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One of the 101 best copywriters in the world?

One of the elite 101?

This morning, I received an intriguing email from Miles Galliford, who gave me a free one-year subscription to PhraseHQ, “the world’s largest phrase thesaurus,” by virtue of my being, in his words, “one of the top 100 copywriters in the world.”

Is it true? Does it matter? In any event, I’ll take pleasure in the compliment. Why the hell not?

I don’t know how Miles compiled the list or what standards he applied in exercising his judgment, but whatever else, I’m certainly in good company. Some of the 101 are legends, like Bob Bly, Dan Kennedy and Herschell Gordon Lewis. Some of them are friends or acquaintances, like Diana Huff, Mike Stelzner and Steve Slaunwhite. Others, frankly, I’ve never heard of but that doesn’t mean anything — I don’t know lots of terrific people.

Miles asked, in his email, for constructive criticism (for which I may be rewarded with lifetime access) and here are a few points:

  • First of all, I think it’s a cool and necessary tool. Phrases can be confusing and/or ambiguous, so a helpful site/application like this is appreciated.
  • I’d like to see more phrases from foreign languages (especially Latin) that English-speakers are likely to encounter in their reading. Few things are as frustrating as an untranslated phrase that the author just assumes we should understand.
  • I’d also like to see special callouts or flags for nation-specific colloquialisms (U.S., U.K., Australia, etc.) that might be confusing to an English-speaker outside the country of the phrase’s origin.

Just my two-cents. (Do they say “two-pence” or “tuppence” in England?)

 

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Rich evening for rich media
Rich media panel, PRSA Boston, January 24, 2012

L to R: Nick Barber, Rob Ciampa, Lisa Kilborn, me

Last night, I had the prvivilege of moderating a panel discussion on rich media at the Microsoft NERD Center in Kendall Square. (See: The New PR – How to Use Rich Media to Create Winning Campaigns)

Worst part of the evening: Getting hopelessly lost in Kendall Square. Kendall Square is like Hogwarts, except that instead of shifting staircases, there are shifting streets. One expects little gnomes from Google and Microsoft to leap out and demand passwords. I circled the Square for three quarters of an hour, narrowly avoiding one traffic accident, almost hitting one runner (would we really miss one less smug runner in Cambridge?) and incurring the wrath of one driver who invited me to perform a physically impossible act of auto-eroticism.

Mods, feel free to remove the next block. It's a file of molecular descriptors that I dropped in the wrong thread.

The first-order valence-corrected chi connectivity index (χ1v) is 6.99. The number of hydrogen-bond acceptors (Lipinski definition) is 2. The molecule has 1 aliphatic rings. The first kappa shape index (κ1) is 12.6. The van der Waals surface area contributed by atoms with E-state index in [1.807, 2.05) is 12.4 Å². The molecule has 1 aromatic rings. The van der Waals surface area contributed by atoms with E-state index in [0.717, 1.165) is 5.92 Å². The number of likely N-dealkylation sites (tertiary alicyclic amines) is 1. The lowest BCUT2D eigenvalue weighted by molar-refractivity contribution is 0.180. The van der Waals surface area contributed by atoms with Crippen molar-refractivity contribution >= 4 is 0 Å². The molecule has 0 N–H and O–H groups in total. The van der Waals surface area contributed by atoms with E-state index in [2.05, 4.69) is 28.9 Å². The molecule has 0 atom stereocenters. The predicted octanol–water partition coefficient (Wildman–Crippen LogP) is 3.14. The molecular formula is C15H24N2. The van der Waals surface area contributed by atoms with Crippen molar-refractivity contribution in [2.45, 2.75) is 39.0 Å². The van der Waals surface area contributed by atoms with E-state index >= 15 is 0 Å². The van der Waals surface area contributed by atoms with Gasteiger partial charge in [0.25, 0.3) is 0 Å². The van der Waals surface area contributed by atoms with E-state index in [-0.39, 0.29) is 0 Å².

Best part of the evening: The practical insights of the panelists themselves. In summary:

  • Lisa Kilborn of Zmags showed us how her company turned a simple survey about consumers’ use of tablets for holiday shopping into an infographic that landed 80 million hits plus favorable plugs from Guy Kawasaki and Seth Godin. Nice!
  • Nick Barber of IDG played a couple of clips from CES that demonstrated the new reality of video: today, editorial and production are a Zen-like one. Got a camera, got a laptop? Then you got everything you need to make compelling videos on the spot, fast. No need to drag out crews of cameramen, audio techs, post-production gangs, etc.
  • Rob Ciampa of Pixability delivered some of the most memorable soundbites of the evening, including an exhortation that we should no more “outsource our social media than outsource sex.” (To each his or her own, I say.) With three videos at very different levels of production value, Rob demonstrated that video is NOT one kind of rich media, but actually covers many kinds of communications tactics (viral, “personal,” brand-oriented, etc.), each with its own virtues depending on audience and context.

All in all, a great evening and I deeply appreciated the warm welcome and hospitality I recieved from the PRSA’s Jackie Lustig and Denise Hutchins!

More Kranz speaking events.

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Sugru hacks some cool (and sticky) content

Get Sugru, get content.

As we plan our marketing strategies, we generally think of content as something we deliver before the sale as a means of generating leads, attracting interest, building communites, yadda, yadda, yadda.